The Man That Drove Che Guevara – The Motorcycle Diaries Alberto Granado
Near the end of 1951, Che Guevara and Alberto Granado, six years older than the iconic revolutionary leader Guevara, left their homeland in Argentina on a motorcycle adventure to see more of their continent.
And now the man who packed Che Guevara along for the ride is gone.
Alberto Granado Jimenez was born in Hernando, Argentina, on August 8 1922. Granado’s father was a clerk for the railway system. When the military took power in 1930, Granado Sr. left Cordoba, where he and his three sons lived, resettling in Villa Constitucion. Young Alberto Granado stayed in Cordoba and was raised by his grandparents. In 1940, Granado began attending the city’s university and studied Chemistry and Biochemistry. It was during this period when Granado met Guevara, who had moved to Cordoba with his family.
Asked in an interview a few years back about his friendship and time on the road with “Che,” Granado said: “We hit it off well.” “When there was talk about politics, disease and what not, we almost always shared a similar view.”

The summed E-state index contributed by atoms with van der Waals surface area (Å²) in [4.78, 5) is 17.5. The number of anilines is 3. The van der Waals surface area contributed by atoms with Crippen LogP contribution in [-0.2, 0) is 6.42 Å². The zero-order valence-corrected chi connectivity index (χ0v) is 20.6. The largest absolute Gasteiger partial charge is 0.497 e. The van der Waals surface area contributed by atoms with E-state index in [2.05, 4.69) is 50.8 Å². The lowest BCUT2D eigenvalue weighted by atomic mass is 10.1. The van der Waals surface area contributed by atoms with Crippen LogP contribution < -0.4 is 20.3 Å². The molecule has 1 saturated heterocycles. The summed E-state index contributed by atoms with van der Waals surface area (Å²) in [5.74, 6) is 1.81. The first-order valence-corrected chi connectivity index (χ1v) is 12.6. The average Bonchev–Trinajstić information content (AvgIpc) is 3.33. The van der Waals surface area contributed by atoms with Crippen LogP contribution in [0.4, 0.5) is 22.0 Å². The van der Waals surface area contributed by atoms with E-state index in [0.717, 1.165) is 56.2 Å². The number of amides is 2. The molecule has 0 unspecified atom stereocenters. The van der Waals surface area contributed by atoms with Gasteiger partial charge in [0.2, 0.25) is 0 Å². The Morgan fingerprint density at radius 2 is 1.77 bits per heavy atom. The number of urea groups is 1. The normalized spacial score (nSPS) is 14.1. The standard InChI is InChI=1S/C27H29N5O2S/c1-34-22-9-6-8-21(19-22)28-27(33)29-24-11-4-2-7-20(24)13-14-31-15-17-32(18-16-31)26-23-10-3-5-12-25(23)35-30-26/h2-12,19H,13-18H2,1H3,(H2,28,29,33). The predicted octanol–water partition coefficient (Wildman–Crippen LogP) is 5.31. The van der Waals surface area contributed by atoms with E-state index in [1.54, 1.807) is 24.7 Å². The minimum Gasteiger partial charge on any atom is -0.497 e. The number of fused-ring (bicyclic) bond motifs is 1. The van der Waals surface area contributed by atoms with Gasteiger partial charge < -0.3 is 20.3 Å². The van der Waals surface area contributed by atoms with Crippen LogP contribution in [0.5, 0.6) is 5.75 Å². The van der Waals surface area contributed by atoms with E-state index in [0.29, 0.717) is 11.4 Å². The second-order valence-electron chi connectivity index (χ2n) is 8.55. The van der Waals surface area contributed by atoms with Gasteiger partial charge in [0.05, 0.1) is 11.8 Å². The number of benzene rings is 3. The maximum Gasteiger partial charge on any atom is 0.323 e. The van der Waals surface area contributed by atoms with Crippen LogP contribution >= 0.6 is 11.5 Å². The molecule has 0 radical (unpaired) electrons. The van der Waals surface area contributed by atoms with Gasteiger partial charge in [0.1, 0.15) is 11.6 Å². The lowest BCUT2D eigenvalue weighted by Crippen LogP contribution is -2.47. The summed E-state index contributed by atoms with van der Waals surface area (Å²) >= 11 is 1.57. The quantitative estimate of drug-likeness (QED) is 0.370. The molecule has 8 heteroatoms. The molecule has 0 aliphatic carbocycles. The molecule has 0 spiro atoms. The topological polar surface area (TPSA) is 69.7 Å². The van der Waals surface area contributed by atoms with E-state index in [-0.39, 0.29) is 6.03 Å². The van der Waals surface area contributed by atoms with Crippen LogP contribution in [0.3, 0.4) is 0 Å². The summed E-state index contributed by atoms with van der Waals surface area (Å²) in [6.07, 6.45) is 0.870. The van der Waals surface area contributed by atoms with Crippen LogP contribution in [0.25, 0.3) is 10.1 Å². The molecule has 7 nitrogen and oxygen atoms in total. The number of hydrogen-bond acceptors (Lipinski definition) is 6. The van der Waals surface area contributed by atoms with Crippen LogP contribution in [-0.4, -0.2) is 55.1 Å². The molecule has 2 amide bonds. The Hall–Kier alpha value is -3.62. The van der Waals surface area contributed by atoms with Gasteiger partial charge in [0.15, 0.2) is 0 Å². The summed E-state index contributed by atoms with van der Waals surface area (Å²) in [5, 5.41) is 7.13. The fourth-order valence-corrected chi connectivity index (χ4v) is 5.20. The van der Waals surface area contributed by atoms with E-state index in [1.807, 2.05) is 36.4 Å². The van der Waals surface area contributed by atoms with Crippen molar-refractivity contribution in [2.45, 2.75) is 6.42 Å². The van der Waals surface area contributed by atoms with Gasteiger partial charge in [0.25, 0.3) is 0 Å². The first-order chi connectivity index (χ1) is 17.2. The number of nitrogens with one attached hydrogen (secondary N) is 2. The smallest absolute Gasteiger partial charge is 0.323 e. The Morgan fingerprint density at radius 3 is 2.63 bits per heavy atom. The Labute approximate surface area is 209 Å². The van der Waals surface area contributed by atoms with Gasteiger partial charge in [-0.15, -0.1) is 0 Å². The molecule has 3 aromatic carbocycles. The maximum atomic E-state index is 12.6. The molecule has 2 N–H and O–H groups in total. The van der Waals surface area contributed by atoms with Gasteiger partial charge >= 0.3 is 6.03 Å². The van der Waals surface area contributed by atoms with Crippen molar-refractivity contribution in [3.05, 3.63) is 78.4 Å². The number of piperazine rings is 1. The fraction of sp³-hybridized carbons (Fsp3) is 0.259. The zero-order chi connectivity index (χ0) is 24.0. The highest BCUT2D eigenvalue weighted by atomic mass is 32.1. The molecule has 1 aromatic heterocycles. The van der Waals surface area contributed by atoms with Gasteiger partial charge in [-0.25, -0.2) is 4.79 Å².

Guevara’s book, by that time, had already become a bestseller.
Granado’s diary was translated into English in 2003 as Traveling with Che Guevara, and on that same year he was and advisor for the film The Motorcycle Diaries, which based on both books.
“This isn’t a tale of derring-do, nor is it merely some kind of ‘cynical account’; it isn’t meant to be, at least. It’s a chunk of two lives running parallel for a while, with common aspirations and similar dreams. In nine months a man can think a lot of thoughts, from the height of philosophical conjecture to the most abject longing for a bowl of soup – in perfect harmony with the state of his stomach.
And if, at the same time, he’s a bit of an adventurer, he could have experiences which might interest other people and his random account would read something like this diary.”
— Diary introduction
Guevara and the 29-year-old Granado set off from Buenos Aires, Argentina, astride a 1939 Norton 500 cc motorcycle they named La Poderosa II (“The Mighty One”) with the idea of spending a few weeks volunteering at the San Pablo Leper colony in Peru, but the trip ended up taking the pair through Argentina, Chile, Peru, Ecuador, Colombia, Venezuela, Panama, and to Miami before they closed the circle and returned to Buenos Aires.
Cuban media said Granado’s body was taken to a funeral home in Havana and, in accordance with his wishes, his remains were cremated and the ashes spread across parts of Argentina, Cuba and Venezuela.